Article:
Streamlining Communication

April 1, 2007

Transferring patient data between providers, payers and post-acute care facilities is easier, thanks to automated systems.

 Case managers and those who regularly have to deal with payers may well be the unsung heroes of the healthcare delivery system. While clinicians typically bask in the limelight of technological innovations, case managers, for example, can often be seen standing at fax machines, waiting on the telephone or trapped behind stacks of paper forms. But that’s changing, as hospitals are beginning to install new software solutions that automate the most time-consuming processes.

Transferring patient data between providers, payers and post-acute care facilities is easier, thanks to automated systems.

Case managers and those who regularly have to deal with payers may well be the unsung heroes of the healthcare delivery system. While clinicians typically bask in the limelight of technological innovations, case managers, for example, can often be seen standing at fax machines, waiting on the telephone or trapped behind stacks of paper forms. But that’s changing, as hospitals are beginning to install new software solutions that automate the most time-consuming processes.

More Patients, Less Paper
When a patient needs to enter a post-acute care facility upon discharge from a hospital, case managers need to transmit vast amounts of patient data to multiple facilities prior to the acceptance of that patient by one of these facilities. “When a patient is being discharged, we must ensure that our discharge plan meets the needs of each patient through the services set up on behalf of each patient,” says Ann Hanford, assistant vice president for case management and quality metrics at Winthrop-University Hospital in Minneola, N.Y., a 591-bed hospital affiliated with Stony Brook University.

Once it is determined that after being discharged a patient would benefit from services provided at an inpatient post-acute care facility, it is necessary for the hospital to submit admission requests on the patient’s behalf to a minimum of three different facilities chosen by the patient or the patient’s family. The State of New York also requires that a special form, known as the Peer Review Instrument (PRI), be submitted with each admission request. The PRI form is four pages long and could contain a range of 35 to 128 data elements, depending on the particular patient.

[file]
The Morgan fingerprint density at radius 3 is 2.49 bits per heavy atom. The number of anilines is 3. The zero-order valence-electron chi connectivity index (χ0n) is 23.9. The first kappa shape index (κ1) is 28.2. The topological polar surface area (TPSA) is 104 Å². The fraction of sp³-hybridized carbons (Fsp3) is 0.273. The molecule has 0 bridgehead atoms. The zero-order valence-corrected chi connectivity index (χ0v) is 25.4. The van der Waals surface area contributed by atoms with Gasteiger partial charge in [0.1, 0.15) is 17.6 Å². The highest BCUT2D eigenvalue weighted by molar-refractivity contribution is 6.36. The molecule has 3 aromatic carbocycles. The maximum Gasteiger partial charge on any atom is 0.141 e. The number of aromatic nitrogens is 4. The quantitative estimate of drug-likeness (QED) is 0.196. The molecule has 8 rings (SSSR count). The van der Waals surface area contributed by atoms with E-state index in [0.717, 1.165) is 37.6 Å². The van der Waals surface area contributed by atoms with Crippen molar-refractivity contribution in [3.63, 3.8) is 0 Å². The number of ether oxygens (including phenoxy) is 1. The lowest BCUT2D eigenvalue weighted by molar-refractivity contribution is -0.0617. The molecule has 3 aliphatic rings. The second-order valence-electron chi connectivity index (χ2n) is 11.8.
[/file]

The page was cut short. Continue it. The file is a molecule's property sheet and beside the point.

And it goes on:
According to Hanford, there are two criteria generally used to determine whether a facility can accept a particular patient. The first revolves around the patient’s medical condition, rehabilitation potential and the ability of the facility to meet the patient’s clinical needs. The second is dependent upon the adequacy of the patient’s own insurance coverage for the provision of post-hospital services, or the patient’s ability to pay out-of-pocket for services rendered. Once this criteria is met, a facility also may request as many as 12 additional pages of a patient’s medical record.

As a vestige of a paper world, these forms are typically filled in by hand and often are illegible or incomplete, says Cheryl Adams, director of case management at the Cleveland Clinic in Cleveland. According to Adams, faxing the information to the facilities is the traditional method, which takes time and there is no guarantee that the information can be sent when you want to send it. Many of the facilities are not technologically advanced—some don’t even have e-mail. “You play a lot of phone-tag,” she says.

Many hospitals are adopting unified communications to streamline patent processing. This new technology can speed up wait times and decrease human error.

Even if the sending and receiving fax machines are working properly and not busy, faxes can take up to 10 to 15 minutes per patient. Similar frustrations arise when transmitting patient data to payers. “Hospitals may have contracts with managed care organizations that require transfer of clinical information on a daily basis,” says Hanford. “And, managed care organizations may have the right to administratively deny reimbursement if the hospital does not transfer that information.” Currently this information is transmitted by telephone. However, all too often case managers can only reach a voice mailbox.

Improved Efficiency
Both Winthrop-University Hospital and the Cleveland Clinic deployed a Web-based case management software solution from Chicago-based ECIN (Extended Care Information Network). Winthrop rolled out the Discharge Planning module in 2001 and the Utilization Management module in 2006. The Cleveland Clinic rolled out the same modules in 2004 and 2005, respectively.